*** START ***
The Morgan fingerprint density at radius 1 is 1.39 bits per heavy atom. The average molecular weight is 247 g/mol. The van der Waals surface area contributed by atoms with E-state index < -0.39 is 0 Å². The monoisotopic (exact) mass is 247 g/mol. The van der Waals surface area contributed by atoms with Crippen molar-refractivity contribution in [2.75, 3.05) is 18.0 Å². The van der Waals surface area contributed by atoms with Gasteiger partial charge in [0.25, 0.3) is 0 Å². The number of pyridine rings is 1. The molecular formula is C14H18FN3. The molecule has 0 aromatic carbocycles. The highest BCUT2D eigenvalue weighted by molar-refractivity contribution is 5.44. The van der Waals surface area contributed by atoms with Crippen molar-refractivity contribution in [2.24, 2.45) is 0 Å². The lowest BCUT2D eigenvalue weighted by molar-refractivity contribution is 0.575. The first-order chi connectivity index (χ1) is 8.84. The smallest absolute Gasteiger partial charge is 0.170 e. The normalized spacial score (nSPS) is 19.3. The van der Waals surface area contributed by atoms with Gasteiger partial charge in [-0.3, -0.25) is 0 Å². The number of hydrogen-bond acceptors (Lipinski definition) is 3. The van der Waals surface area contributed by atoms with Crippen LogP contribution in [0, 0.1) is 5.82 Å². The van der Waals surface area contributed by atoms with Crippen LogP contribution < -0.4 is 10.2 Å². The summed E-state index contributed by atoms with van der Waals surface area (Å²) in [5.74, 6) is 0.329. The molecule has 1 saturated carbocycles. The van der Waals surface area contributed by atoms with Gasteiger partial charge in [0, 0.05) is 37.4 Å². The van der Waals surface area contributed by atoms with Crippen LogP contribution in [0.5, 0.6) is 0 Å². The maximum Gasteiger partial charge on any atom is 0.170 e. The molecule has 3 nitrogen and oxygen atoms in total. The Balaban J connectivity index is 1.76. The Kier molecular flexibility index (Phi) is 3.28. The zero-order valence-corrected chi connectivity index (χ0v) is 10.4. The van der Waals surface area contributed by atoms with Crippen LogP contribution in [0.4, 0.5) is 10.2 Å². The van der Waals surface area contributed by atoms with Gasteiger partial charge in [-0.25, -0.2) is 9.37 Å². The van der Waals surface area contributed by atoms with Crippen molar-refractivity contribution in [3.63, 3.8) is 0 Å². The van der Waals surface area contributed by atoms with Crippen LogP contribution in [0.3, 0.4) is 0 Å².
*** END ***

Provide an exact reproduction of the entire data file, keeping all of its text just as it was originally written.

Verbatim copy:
The Morgan fingerprint density at radius 1 is 1.39 bits per heavy atom. The average molecular weight is 247 g/mol. The van der Waals surface area contributed by atoms with E-state index < -0.39 is 0 Å². The monoisotopic (exact) mass is 247 g/mol. The van der Waals surface area contributed by atoms with Crippen molar-refractivity contribution in [2.75, 3.05) is 18.0 Å². The van der Waals surface area contributed by atoms with Gasteiger partial charge in [0.25, 0.3) is 0 Å². The number of pyridine rings is 1. The molecular formula is C14H18FN3. The molecule has 0 aromatic carbocycles. The highest BCUT2D eigenvalue weighted by molar-refractivity contribution is 5.44. The van der Waals surface area contributed by atoms with Crippen molar-refractivity contribution in [2.24, 2.45) is 0 Å². The lowest BCUT2D eigenvalue weighted by molar-refractivity contribution is 0.575. The first-order chi connectivity index (χ1) is 8.84. The smallest absolute Gasteiger partial charge is 0.170 e. The normalized spacial score (nSPS) is 19.3. The van der Waals surface area contributed by atoms with Gasteiger partial charge in [-0.3, -0.25) is 0 Å². The number of hydrogen-bond acceptors (Lipinski definition) is 3. The van der Waals surface area contributed by atoms with Crippen LogP contribution in [0, 0.1) is 5.82 Å². The van der Waals surface area contributed by atoms with Crippen LogP contribution < -0.4 is 10.2 Å². The summed E-state index contributed by atoms with van der Waals surface area (Å²) in [5.74, 6) is 0.329. The molecule has 1 saturated carbocycles. The van der Waals surface area contributed by atoms with Gasteiger partial charge in [0, 0.05) is 37.4 Å². The van der Waals surface area contributed by atoms with Crippen LogP contribution in [0.5, 0.6) is 0 Å². The maximum Gasteiger partial charge on any atom is 0.170 e. The molecule has 3 nitrogen and oxygen atoms in total. The Balaban J connectivity index is 1.76. The Kier molecular flexibility index (Phi) is 3.28. The zero-order valence-corrected chi connectivity index (χ0v) is 10.4. The van der Waals surface area contributed by atoms with Crippen LogP contribution in [0.4, 0.5) is 10.2 Å². The van der Waals surface area contributed by atoms with Gasteiger partial charge in [-0.25, -0.2) is 9.37 Å². The van der Waals surface area contributed by atoms with Crippen molar-refractivity contribution in [3.63, 3.8) is 0 Å². The van der Waals surface area contributed by atoms with Crippen LogP contribution in [0.3, 0.4) is 0 Å².